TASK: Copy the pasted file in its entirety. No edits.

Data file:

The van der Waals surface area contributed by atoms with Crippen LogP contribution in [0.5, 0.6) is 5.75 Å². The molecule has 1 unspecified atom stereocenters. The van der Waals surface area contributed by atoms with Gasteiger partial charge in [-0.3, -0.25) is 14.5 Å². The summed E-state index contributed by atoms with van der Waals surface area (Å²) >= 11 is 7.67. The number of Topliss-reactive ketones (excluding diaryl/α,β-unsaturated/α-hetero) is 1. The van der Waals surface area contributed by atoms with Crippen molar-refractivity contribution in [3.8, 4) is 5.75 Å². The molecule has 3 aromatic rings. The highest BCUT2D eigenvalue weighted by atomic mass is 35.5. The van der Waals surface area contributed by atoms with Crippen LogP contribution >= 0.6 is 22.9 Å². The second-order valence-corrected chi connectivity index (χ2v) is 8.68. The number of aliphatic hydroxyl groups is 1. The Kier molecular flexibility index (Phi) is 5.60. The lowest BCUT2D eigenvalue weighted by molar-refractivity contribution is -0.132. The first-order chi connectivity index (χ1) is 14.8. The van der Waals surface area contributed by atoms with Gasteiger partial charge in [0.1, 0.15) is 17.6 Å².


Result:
The van der Waals surface area contributed by atoms with Crippen LogP contribution in [0.5, 0.6) is 5.75 Å². The molecule has 1 unspecified atom stereocenters. The van der Waals surface area contributed by atoms with Gasteiger partial charge in [-0.3, -0.25) is 14.5 Å². The summed E-state index contributed by atoms with van der Waals surface area (Å²) >= 11 is 7.67. The number of Topliss-reactive ketones (excluding diaryl/α,β-unsaturated/α-hetero) is 1. The van der Waals surface area contributed by atoms with Crippen molar-refractivity contribution in [3.8, 4) is 5.75 Å². The molecule has 3 aromatic rings. The highest BCUT2D eigenvalue weighted by atomic mass is 35.5. The van der Waals surface area contributed by atoms with Crippen LogP contribution >= 0.6 is 22.9 Å². The second-order valence-corrected chi connectivity index (χ2v) is 8.68. The number of aliphatic hydroxyl groups is 1. The Kier molecular flexibility index (Phi) is 5.60. The lowest BCUT2D eigenvalue weighted by molar-refractivity contribution is -0.132. The first-order chi connectivity index (χ1) is 14.8. The van der Waals surface area contributed by atoms with Gasteiger partial charge in [0.1, 0.15) is 17.6 Å².